Organized and well run – Did it feel like a well-oiled machine or were they flying by the seat of their pants?
RDL has been around for more than 25 years. These folks know how to put on a race. Lots of volunteers and helpful, experienced people. Course is well marked.
Logistics – Does it require a special handshake, registration a year in advance, hotels all booked? Give us the low down on the nuts and bolts of making the race happen.
This is a late season Western States 100 qualifier. It usually doesn’t sell out until late September to early October. Easy to find on Ultrasignup.
The usual (yawn) aid station food. I’ve grown so tired of all the crap food supplied at races. And NO veggie broth —this was a big disppointment. Thankfully my crew had hot miso broth for me! I rarely eat anything at aid stations anymore and rely solely on my own food. That said, the staff was very friendly and ready to fill my bottles and offer encouragement.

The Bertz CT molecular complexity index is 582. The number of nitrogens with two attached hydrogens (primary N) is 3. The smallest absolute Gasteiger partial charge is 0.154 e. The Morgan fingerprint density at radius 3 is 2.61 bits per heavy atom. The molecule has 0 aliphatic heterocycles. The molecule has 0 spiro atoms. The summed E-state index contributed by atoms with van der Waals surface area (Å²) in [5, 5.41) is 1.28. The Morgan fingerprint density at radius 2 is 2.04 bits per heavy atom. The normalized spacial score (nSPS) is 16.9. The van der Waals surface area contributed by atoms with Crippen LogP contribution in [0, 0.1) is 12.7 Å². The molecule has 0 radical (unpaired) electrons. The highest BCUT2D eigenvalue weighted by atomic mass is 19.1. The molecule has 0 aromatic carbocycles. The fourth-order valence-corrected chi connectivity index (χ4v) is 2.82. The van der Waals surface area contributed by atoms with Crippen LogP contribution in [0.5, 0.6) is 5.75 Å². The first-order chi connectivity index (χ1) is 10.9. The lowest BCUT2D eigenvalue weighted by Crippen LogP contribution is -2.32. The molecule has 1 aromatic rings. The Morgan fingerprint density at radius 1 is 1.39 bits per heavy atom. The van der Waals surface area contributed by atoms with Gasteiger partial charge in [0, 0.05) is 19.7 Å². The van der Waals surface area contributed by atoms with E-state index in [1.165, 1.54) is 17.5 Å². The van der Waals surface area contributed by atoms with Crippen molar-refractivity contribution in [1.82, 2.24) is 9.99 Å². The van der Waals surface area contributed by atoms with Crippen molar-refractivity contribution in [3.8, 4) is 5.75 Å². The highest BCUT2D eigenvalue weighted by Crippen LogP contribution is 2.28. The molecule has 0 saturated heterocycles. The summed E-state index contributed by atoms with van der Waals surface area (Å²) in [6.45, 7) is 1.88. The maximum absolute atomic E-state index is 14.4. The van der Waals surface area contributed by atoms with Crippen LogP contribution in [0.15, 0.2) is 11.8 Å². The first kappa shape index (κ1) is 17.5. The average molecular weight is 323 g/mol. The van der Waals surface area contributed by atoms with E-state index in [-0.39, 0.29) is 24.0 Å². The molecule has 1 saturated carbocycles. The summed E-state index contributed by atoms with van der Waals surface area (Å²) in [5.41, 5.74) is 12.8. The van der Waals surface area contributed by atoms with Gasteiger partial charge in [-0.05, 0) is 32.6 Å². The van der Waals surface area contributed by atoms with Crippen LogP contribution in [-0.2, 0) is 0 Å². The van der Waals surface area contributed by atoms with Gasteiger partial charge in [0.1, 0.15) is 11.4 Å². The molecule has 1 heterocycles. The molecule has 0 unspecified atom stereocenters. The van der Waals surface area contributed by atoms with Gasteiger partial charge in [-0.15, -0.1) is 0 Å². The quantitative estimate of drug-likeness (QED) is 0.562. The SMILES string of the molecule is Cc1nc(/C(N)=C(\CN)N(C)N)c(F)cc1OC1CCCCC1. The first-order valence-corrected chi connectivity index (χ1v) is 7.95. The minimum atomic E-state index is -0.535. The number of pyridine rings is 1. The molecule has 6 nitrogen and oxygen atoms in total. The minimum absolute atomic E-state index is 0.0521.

Weather and typical race conditions
Northern CA weather in early November is usually quite mild. This year was really no exception, but the previous week it had been into the high 80’s! I literally brought every conceivable item of clothing from tank tops to Polartec layers anticipating cold nighttime weather. By midweek the forecast called for low temps and rain. The RDL Facebook group was filled with people complaining about the rain. I was secretly amused and mentally prepared to face anything, because come on I live in the PNW where I run in the rain and cold 5-7 months out of the year. No problem. And it rained! Nonstop. Until about 2am. Thank you nature. The full moon was lovely once the sky cleared up.